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Elderlaw Advocates

Elderlaw Advocates


Len Tillem & Rosie McNichol

Dear Len & Rosie,

My mother is 75 years old and receives Supplemental Security Income (SSI). She has somehow managed to incur $15,000 of credit card debt. Every time she received something in the mail offering her a good deal, she’d sign the pre-approved application and a few weeks later she’d have another credit card. I finally put a stop to this when I got involved in her finances. My mother owns nothing except for two insurance policies worth $10,000. Should she declare bankruptcy? Can bill collectors demand payment from mom’s insurance money after her death?

Andrea Dear Andrea,

Your mother can declare bankruptcy if she wants to, but it isn’t really necessary. She owns next to nothing. Since she is on SSI from Social Security, the total value of her countable assets has to be less than $2,000. Her life insurance policies are certainly term life policies with no cash surrender value, otherwise she wouldn’t be eligible for SSI. Since SSI payments are exempt from attachment, your mother is judgment-proof, if only because the consumer lending industry hasn’t yet figured out how to squeeze blood from a turnip.

If your mother’s insurance policies do not name her children as beneficiaries, then she should change that now. She gets Medi-Cal benefits automatically because she collects SSI. Upon her death, the California Department of Health Care Services will assert a claim against anything she owns in her estate that isn’t spent on her funeral and burial expenses. If the insurance pays into her estate, it will be subject to the Medi-Cal reimbursement claim, and anything left after that will wind up going to your mother’s creditors.

If you are the beneficiary of your mother’s life insurance policies, then the money will pass directly to you upon her death. Since the insurance money will not be part of her probate estate, it will not be subject to the claims of her creditors. You will not have to reimburse Medi-Cal either.

You are not legally obligated to pay your mother’s debts, but this will not prevent her creditors from asking you to pay them off after your mother’s death. If they do, mail them a photocopy of your mother’s death certificate with a note telling them that your mother died with no assets and that she was on SSI and Medi-Cal. That should take care of it. If they continue to ask you for money, give them nothing.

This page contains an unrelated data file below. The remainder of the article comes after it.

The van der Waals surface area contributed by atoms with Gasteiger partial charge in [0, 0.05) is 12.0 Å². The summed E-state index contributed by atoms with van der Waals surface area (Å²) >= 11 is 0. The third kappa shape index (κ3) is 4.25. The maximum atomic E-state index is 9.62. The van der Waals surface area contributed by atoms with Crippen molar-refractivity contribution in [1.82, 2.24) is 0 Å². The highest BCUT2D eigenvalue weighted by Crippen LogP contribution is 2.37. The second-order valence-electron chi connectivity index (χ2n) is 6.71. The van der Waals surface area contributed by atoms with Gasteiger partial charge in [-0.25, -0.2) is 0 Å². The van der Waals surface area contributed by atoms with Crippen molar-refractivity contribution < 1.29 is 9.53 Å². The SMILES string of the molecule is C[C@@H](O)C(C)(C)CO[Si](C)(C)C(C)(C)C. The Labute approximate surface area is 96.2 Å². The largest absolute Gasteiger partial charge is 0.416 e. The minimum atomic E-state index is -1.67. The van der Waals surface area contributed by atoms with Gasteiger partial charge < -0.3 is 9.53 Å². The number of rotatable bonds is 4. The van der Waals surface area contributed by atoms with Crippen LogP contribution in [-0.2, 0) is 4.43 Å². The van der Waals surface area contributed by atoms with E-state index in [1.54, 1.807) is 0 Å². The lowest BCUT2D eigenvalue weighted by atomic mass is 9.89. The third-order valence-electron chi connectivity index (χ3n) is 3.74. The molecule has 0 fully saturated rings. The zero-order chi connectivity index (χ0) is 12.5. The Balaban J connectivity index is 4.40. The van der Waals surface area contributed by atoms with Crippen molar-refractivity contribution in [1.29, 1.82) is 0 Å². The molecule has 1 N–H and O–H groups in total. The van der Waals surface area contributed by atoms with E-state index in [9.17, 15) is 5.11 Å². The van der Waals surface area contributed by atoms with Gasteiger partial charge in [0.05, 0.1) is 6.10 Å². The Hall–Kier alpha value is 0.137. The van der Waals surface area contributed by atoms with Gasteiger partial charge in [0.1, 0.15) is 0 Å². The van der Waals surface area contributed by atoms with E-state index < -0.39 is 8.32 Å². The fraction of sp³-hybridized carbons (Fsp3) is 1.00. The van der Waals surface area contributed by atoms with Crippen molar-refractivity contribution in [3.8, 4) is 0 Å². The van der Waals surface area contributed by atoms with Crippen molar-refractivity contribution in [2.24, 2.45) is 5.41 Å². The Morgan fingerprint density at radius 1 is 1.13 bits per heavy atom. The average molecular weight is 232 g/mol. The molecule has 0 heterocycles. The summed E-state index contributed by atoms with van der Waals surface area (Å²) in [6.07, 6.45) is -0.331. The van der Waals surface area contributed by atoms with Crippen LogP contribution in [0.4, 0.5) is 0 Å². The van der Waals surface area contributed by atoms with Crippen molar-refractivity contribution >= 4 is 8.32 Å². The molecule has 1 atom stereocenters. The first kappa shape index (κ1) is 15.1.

Len & Rosie Dear Len & Rosie,

My mother died three years ago. My father is still alive. We are trying to upgrade the house. My father granted me the right to the property, but when I tried to apply for a loan, the title company told me that my mother still owns 1/3 of the property. The title company suggested that we have to do a probate since my mother died without a will. Is it necessary to do probate, since my father is still alive? And what will be the easiest and most inexpensive way of clearing title?

Jose Dear Jose,

Most married couples buying property together purchase their homes in both spouses’ names as joint tenants, or more recently, community property with right of survivorship. When parents add their children to the title of their home, they usually title the property in joint tenancy. Joint tenancy is cheap and easy to deal with — all you would need to do to remove your mother’s name from the title to the home would be to sign and record an Affidavit of Death of Joint Tenant with a certified copy of your mother’s death certificate attached.

Since we do not have a copy of the deed to your parents’ home to review, it’s probably safe to guess that the property was either titled in your parents’ names as community property, or maybe as a tenancy in common. Either way, your mother’s interest in the home belongs to her probate estate and may be subject to probate.

A full probate shouldn’t be necessary. It’s almost certain that your parents’ home was their community property, as it was likely purchased with money they earned during their marriage. Since your mother died without a will, her husband inherits all the community property by “intestate succession,” the law that says who gets what when someone dies without a will.

Instead of filing for probate, your father can hire a lawyer and file a Spousal Property Petition. Unless someone objects, claiming that the home really wasn’t community property, the judge will grant the petition and issue an order transferring your mother’s interest in the home to your father. A Spousal Property Petition is much quicker, cheaper and easier than filing for probate. Once you record the court’s order, you and your father will have the clear title necessary for the title company to close escrow on your loan.

After that, your father should review his own estate plan, if only so you may avoid the problems you are dealing with now again after your father passes away. He should either hold title with you as joint tenants, or he could create a revocable trust.

Len & Rosie

Len Tillem and Rosie McNichol are elder law attorneys. Contact them at Tillem McNichol & Brown, 846 Broadway, Sonoma, CA 95476, by phone at (707) 996-4505, or on the Internet at